The Risk of Adopting Nocturnal Work Schedules in Extreme Heat

    [fa icon="calendar"] September 14, 2023 / by Barrow Group Staff

    In response to these climate trends, many employers are switching to nocturnal work schedules.

    Working at Night

    The U.S. Environmental Protection Agency (EPA) characterizes extreme heat as a prolonged period (at least two days) between the months of May and September in which a region’s recorded temperature exceeds the 90th percentile of its historical climate data. Also known as a heat wave, extreme heat can expose individuals to dangerously high temperatures and elevate their risk of experiencing a range of health complications, some of which could prove fatal.

    Extreme heat has become increasingly common across the United States. In fact, the EPA reported that nine of the nation’s 10 hottest years on record have taken place within the past two decades, producing more intense heat waves each year. In response to these climate trends, many employers who leverage outdoor operations have implemented strategies to better protect their workers on the job. One of these strategies is the use of nocturnal work schedules, in which outdoor employees switch from daytime working hours to overnight shifts.

    Nevertheless, nocturnal work schedules carry their own unique safety risks. With this in mind, it’s important for employers to understand these exposures and utilize proper precautions to safeguard their outdoor workers amid extreme heat. This article provides more information on the impact of extreme heat on outdoor employees’ work schedules, outlines the potential risks of implementing nocturnal shifts and offers steps employers can take to keep their workers safe whenever heat waves strike.

    How Extreme Heat Impacts Outdoor Employees’ Work Schedules

    Recent data from the Centers for Disease Control and Prevention (CDC) revealed that extreme heat days currently occur 2.5 times more frequently in the United States than they did in the 1980s. In 2021 alone, the nation recorded a median of 15 extreme heat days across all regions. Even in the country’s coldest areas, the CDC reported that annual heat waves have increased by 40% in the past four decades. Compounding concerns, climate experts project that extreme heat will only continue worsening in the years ahead.

    These conditions have exacerbated occupational safety hazards for outdoor workers, including those in the construction, agriculture, landscaping, mining, waste management and transportation sectors. Namely, these workers are at greater risk of overexerting themselves amid high temperatures and experiencing complications such as dehydration, excess fatigue and, in severe cases, heat-related illnesses (e.g., heat stress, heat exhaustion and heatstroke). According to the latest research from nonprofit organization Public Citizen, extreme heat exposure causes between 600 and 2,000 fatalities and 170,000 injuries each year, making it one of the top hazards in the American workplace.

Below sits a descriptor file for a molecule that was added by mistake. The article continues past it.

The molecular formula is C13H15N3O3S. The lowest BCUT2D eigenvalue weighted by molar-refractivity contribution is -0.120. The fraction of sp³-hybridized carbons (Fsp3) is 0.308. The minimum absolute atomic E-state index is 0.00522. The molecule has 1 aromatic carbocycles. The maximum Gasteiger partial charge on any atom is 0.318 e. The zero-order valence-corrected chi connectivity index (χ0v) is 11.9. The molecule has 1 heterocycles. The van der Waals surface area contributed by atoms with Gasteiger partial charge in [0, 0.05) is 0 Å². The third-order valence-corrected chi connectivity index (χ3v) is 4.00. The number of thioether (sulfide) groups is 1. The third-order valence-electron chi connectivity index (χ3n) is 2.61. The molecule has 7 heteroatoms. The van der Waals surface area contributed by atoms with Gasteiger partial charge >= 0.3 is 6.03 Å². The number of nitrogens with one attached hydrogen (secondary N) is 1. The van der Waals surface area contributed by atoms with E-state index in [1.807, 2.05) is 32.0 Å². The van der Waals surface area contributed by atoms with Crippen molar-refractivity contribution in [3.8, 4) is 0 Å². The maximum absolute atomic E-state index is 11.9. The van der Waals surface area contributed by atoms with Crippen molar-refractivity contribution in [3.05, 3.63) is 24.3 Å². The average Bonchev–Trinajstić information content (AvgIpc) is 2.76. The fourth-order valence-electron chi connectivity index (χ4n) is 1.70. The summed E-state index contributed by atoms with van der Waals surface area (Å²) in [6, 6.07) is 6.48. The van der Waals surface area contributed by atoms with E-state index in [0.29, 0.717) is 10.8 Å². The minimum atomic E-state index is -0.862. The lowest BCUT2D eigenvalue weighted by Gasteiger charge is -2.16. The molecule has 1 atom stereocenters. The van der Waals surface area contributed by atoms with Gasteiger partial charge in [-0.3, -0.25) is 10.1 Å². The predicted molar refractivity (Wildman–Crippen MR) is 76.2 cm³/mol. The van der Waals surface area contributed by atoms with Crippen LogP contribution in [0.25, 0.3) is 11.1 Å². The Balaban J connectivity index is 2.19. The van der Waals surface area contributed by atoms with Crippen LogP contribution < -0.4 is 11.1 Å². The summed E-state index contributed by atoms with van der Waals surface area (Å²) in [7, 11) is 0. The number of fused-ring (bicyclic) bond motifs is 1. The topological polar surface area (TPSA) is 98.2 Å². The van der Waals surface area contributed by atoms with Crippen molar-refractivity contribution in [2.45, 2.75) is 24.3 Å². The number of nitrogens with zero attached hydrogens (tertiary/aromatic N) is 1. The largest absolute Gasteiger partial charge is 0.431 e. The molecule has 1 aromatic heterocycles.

In light of these safety concerns, a growing number of employers have implemented nocturnal work schedules for their outdoor employees. Nocturnal shifts are intended to help protect employees from extreme heat hazards by permitting them to work between dusk and dawn, thus reducing their exposure to direct sunlight and daily high temperatures. After all, the warmest time of day generally falls between noon and 6 p.m., peaking around 3 p.m. As such, some of the most common nocturnal shifts are 8 p.m. to 4 a.m. and 11 p.m. to 7 a.m. By working between these hours in cooler temperatures, outdoor employees may be less likely to overexert themselves and experience heat-related ailments, promoting safe and productive operations.

    The Risks of Utilizing Nocturnal Shifts

    Although nocturnal shifts can be beneficial for outdoor employees, they also present the following safety risks:

    • Continued heat exposure—While temperatures typically peak in the early afternoon, they may remain considerably high overnight, especially during heat waves. For instance, if the temperature in a particular location hits 100 degrees Fahrenheit at midday, it could still be as high as 90 degrees Fahrenheit at 8 p.m. Consequently, nocturnal shifts don’t fully eliminate outdoor employees’ exposure to extreme heat. Furthermore, even though temperatures drop between dusk and dawn, humidity levels often rise during this time frame. Humidity could potentially cause outdoor employees who work nocturnal shifts to overheat just as easily as they would during daytime shifts.